Terror of the Autons

“Death is always more frightening when it strikes invisibly.” – The Master

This is a story with some striking visuals and good use of a previous enemy in an expanded version. Unfortunately, it also suffers from a serious overuse of CSO (early equivalent of today’s green screen) and jumpy editing, especially in several key scenes and cliffhangers. What could have been some great scary scenes with the killer doll suffer from the inability to bridge the CSO to real action gap. (By contrast, the living chair smothering McDermott works so much better for not having to include special effects.) Without a doubt, the most memorable and iconic part of the story is seeing the Autons decked out as oversized carnival dummies handing out deadly daffodils. All the more scary when we see the flower in action almost kill Jo Grant.

We get a rather good introduction to the Master here, both his normally suave and sinister self as well as his nearly unhinged viciousness when cornered. (Watch his sneer as he bats the poor bewildered man off the radio gantry.) I wonder who people first thought he was since he appears with the obvious sound of TARDIS and yet encountering another Time Lord was still a rare thing. It’s kind of cool how he just shows up in the middle of a circus and knows all about the huckster ringleader. All his signature traits are present from the start—hypnotic mind control, disguises, the Tissue Compression Eliminator, and his glee at trying to kill the Doctor (even if he doesn’t succeed). It’s interesting how much of a game both he and the Doctor see it as. The Master’s slight of hand escape at the end is actually a well-done and true surprise that you don’t see coming.

Another big introduction is to Jo Grant. She’s very earnest here and, despite purposefully setting her up as a bit bumbling and unintellectual since they wanted a person so different from the Doctor, they do at least make a point to show her people skills and a dogged efficiency so that’s she doesn’t come across as entirely useless. Indeed, noting those aspects more on this viewing made me like her more. To keep the drama, they do make the Doctor seems rather more tetchy than ever at the start, but I like that we can blame that on him missing Liz.

Our final introduction is to Mike Yates. Unlike Benton (who is more sidelined in this episode), Yates gets a big focus in his first story with lots of action sequences and dialogue as well as a purposeful rapport with our main characters. Meanwhile the Brigadiers is still very well-written and acted here, holding his own (barely) to the Doctor’s withering comments and just getting on with it in a soldierly way. I like Nicholas Courtney’s realistic telephone acting in the scene about the van.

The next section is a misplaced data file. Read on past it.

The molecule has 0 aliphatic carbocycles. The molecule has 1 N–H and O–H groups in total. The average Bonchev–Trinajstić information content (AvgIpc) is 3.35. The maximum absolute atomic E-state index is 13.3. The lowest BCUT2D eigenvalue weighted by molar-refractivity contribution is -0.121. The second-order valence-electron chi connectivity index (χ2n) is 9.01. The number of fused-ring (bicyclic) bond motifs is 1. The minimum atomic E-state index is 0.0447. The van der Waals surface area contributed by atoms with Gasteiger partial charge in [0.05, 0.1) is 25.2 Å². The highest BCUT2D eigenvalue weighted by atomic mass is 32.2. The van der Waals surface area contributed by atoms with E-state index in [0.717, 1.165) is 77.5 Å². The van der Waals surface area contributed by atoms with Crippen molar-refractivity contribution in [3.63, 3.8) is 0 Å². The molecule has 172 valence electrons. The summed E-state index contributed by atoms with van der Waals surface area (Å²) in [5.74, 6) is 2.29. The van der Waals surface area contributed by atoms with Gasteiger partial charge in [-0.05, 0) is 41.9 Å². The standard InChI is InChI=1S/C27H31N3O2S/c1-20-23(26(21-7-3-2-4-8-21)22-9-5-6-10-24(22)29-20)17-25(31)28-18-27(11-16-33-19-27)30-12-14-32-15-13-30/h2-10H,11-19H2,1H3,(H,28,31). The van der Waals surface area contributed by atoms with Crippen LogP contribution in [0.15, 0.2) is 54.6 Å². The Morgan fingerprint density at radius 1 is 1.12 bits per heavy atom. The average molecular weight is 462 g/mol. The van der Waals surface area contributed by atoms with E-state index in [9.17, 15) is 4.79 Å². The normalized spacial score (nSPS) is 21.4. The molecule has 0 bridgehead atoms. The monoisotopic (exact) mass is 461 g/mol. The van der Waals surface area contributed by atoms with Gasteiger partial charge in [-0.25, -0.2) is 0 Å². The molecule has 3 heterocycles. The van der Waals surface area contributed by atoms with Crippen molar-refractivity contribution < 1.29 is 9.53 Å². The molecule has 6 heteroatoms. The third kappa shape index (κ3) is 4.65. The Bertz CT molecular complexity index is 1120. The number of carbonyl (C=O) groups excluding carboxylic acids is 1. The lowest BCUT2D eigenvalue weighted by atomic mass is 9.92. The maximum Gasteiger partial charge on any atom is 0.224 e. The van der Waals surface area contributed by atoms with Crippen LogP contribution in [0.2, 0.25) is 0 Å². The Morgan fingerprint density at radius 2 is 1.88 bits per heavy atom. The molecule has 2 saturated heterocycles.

Best (or worst) unsettling moments:

There are a shocking number of deaths by asphyxiation both on-screen and off in this story, a gruesome thought that you’d think would have been more glossed over in a children’s show. But the creepiest moment by far is the Auton police officer when struck by the car and tumbling down the hill. The way it falls and tumbles horribly at such as distance and then immediately starts scrambling back up without missing a beat emphasizes how inhuman it really is. (The stuntman who did that deserves much credit.)


  • The Master (and all his core characteristics)
  • The Tissue Compression Eliminator
  • Dematerialization circuit
  • “Change the polarity”


I really didn’t like the odd use of a Time Lord sent to warn the Doctor when I was a kid, mainly because it didn’t make sense to me how he could travel without a TARDIS. It’s still a bit off-putting now because their casual chat doesn’t fit with what to us seems to be the Doctor’s first interaction with them since his exile. This fits even more with the fan theory that a whole other set of experiences happened with the Time Lords and the Second Doctor between his trial and exile. [See Season 6B]


I’ve already complained about lazy CO as though they thought “why bother to make a realistic set when can just project something behind.” But the real regrets of the story are the glaring plot hole of the bomb in the radio tower (which requires us to believe Master stayed around and snuck it in just before Doctor entered which doesn’t make a lot of sense but is much more believable than thinking nobody else went in there when looking for the two missing people) and the overly quick change of heart by the Master from the Doctor just making a point that he can’t trust the Nestenes (although you could argue that he’d already started to detect some of the insolence they were showing to Farrel and this was just the final comment to convince him that they would not keep their word).

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